‘…The ability to monitor infection status in real time would enable earlier intervention and improved prognosis.’
Researchers at the University of Strathclyde along with NHS (National Health Service) Ayrshire & Arran, Scotland, have successfully used portable electrochemical sensors to detect infections in clinical samples within 30 minutes. This is significantly quicker than current hospital laboratory testing, which can take at least 48 hours to provide wound infection detection and bacterial identification.
Dressings and swabs were collected from patients with diabetes-related foot ulcers at University Hospital Ayr. The samples were then analysed, at the University of Strathclyde, using a novel sensor which quickly revealed the presence of bacterial infection. The sensors were used to detect Proteus mirabilis, one of the most common bacteria types found in wounds.
The researchers explain that the electrochemical technique, which uses low-cost screen-printed carbon sensors, creates a spectrum which is formed by measuring how current flows through the bacterial layer at a range of frequencies. Changes to these spectra over time can be investigated, providing information about the microbiological content of the sample. Patents have been granted for the method. The work was presented at the World Congress on Electrical Engineering and Computer Systems Science, where it won Best Paper.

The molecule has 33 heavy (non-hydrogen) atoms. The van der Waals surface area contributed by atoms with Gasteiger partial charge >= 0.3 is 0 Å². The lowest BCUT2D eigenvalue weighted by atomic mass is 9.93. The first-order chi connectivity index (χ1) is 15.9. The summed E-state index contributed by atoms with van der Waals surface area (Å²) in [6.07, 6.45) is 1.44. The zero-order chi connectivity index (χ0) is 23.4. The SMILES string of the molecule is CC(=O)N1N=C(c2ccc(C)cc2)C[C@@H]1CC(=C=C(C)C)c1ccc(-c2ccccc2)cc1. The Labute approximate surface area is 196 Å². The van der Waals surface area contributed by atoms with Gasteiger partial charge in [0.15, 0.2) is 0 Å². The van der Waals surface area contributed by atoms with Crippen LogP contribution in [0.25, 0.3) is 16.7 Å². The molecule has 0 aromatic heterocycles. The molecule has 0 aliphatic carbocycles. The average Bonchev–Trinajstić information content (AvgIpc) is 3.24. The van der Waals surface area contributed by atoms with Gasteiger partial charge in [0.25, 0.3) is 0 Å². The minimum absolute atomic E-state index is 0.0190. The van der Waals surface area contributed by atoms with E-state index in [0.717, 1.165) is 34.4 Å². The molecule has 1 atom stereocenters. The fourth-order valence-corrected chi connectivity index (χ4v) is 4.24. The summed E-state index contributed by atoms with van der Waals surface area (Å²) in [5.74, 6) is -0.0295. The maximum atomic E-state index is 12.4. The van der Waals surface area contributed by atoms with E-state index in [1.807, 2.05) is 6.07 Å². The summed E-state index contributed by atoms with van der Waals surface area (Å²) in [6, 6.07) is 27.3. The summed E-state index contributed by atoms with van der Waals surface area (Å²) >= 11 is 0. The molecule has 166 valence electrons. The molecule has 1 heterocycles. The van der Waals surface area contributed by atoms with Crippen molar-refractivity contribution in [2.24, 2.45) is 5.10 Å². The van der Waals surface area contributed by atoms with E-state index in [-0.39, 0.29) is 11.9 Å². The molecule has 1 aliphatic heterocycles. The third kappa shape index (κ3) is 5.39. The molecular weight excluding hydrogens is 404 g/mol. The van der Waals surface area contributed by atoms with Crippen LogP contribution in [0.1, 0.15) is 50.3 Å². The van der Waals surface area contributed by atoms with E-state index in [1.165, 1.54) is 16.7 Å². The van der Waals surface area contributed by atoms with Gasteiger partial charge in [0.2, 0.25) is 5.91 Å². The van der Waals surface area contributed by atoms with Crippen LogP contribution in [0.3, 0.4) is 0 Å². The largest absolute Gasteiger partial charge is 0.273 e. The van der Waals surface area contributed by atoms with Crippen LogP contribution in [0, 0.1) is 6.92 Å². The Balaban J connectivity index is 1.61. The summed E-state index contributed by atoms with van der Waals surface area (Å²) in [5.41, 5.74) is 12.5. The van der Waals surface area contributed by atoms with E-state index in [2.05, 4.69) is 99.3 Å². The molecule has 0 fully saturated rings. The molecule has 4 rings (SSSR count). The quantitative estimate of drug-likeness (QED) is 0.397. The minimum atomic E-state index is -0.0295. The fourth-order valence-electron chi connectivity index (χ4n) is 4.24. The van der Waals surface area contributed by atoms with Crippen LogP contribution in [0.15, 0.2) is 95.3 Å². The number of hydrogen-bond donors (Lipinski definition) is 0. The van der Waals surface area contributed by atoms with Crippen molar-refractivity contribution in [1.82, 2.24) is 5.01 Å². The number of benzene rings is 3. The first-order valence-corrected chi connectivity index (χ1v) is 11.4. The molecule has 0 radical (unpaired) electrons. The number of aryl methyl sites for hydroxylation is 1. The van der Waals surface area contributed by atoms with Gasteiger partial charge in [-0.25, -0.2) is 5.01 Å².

The researchers say that Healthcare Associated Infections (HAI) are a significant threat to patient welfare leading to increased treatment times and costs. A study commissioned by the Scottish Government, published in June 2021, indicates that 1% of patients develop HAIs costing NHS Scotland more than £46 million each year. The researchers believe that the technology they have developed can be incorporated into a device which monitors wounds in real times and is able to rapidly detect infection.
Aiden Hannah, a biomedical researcher from the University of Strathclyde, who carried out the work commented: ‘The ability of our low-cost sensors to rapidly detect the presence of infection in clinical wound samples highlights their potential for adoption into point-of-care infection monitoring devices. The ability to monitor infection status in real time, would enable earlier intervention and improved prognosis.’